The independent Inquiry commissioned by the Football Association to investigate child sex abuse in football between 1970 and 2005 has this week advised that it will delay its findings. The inquiry was due to publish its final report towards the end of this year. Continue reading
It has been reported in the press that the Football Association’s independent Inquiry into historical allegations of sexual abuse has found no evidence of organised institutional abuse or a cover-up. The Inquiry, headed by Clive Sheldon QC, was launched in December 2016, following numerous high profile allegations of sexual abuse, and the final report is expected to be delivered to the Football Association in September 2018. It is understood that the Inquiry team has to date interviewed 35 survivors of abuse and another 70 people who were involved in the sport at the relevant time. It is also understood that the Inquiry team has had access to around 13,000 documents. The final report is still expected to be critical and to find failings by both individuals and football clubs themselves. The Inquiry team is now writing to a number of institutions and individuals to give them advance warning of the contents of the final report so that they may have the opportunity to respond prior to the report being finalised. Continue reading
There have been a number of developments this month in respect of alleged abuse within sport. Continue reading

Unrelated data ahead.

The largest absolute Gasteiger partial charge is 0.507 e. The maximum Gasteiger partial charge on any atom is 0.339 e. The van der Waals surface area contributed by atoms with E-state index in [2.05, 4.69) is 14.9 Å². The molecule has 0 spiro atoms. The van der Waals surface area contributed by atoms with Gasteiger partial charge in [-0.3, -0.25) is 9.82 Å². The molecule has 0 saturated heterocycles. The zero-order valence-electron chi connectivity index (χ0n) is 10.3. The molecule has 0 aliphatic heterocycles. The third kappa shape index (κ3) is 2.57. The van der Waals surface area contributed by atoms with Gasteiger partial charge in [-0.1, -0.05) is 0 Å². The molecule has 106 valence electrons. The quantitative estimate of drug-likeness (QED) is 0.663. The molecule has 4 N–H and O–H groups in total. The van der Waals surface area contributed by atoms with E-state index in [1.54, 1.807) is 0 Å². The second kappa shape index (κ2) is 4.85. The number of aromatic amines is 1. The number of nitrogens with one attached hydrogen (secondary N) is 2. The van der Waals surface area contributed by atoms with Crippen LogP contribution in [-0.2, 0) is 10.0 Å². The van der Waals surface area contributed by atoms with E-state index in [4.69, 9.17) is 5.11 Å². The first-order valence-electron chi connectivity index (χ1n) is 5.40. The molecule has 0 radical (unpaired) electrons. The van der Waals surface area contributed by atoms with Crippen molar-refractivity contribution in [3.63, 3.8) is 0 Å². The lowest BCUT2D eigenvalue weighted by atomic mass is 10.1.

It has been one year since it was first revealed in the Guardian that former footballer Andy Woodward had been repeatedly abused as a child in the 1980s whilst he was a trainee at Crewe Alexandra. It is reported that the Police are now investigating over 2,000 child abuse referrals in football, with a further 142 new referrals received since June this year. Investigations are now being made into complaints involving more than 330 clubs and there are currently reported to be 748 victims of 285 perpetrators connected with the sport, with the numbers likely to continue to grow.
Additionally, it was reported recently that Clive Sheldon QC and his team, which is leading the independent investigation into child sex abuse in football, are receiving psychological counselling as a result of the details of the abuse being relayed to them by the victims. The Guardian reports that Sheldon and the team felt they had a duty of care to each other, in order to encourage the uptake of counselling to prevent “secondary” or acquired trauma, also known as contagious post-traumatic stress disorder.
This is a reminder that cases of sexual abuse of this nature can have far reaching consequences, over and above the survivor of the abuse, and that there is a need to ensure that everyone concerned is provided with the appropriate care.
The inquiry team has so far reviewed over 1,200 boxes of documents from the FA’s archives, and met with 15 survivors. There are over 2,000 more boxes to be reviewed and at least 20-30 more survivors with whom they intend to engage.
The investigation itself has been delayed by four of the 46 county level associations not yet submitting their replies to the inquiry, however, this is reported as not having been a deliberate obstruction. The inquiry is now expected to return its findings to the FA by April 2018.
Written by David Milton, partner at BLM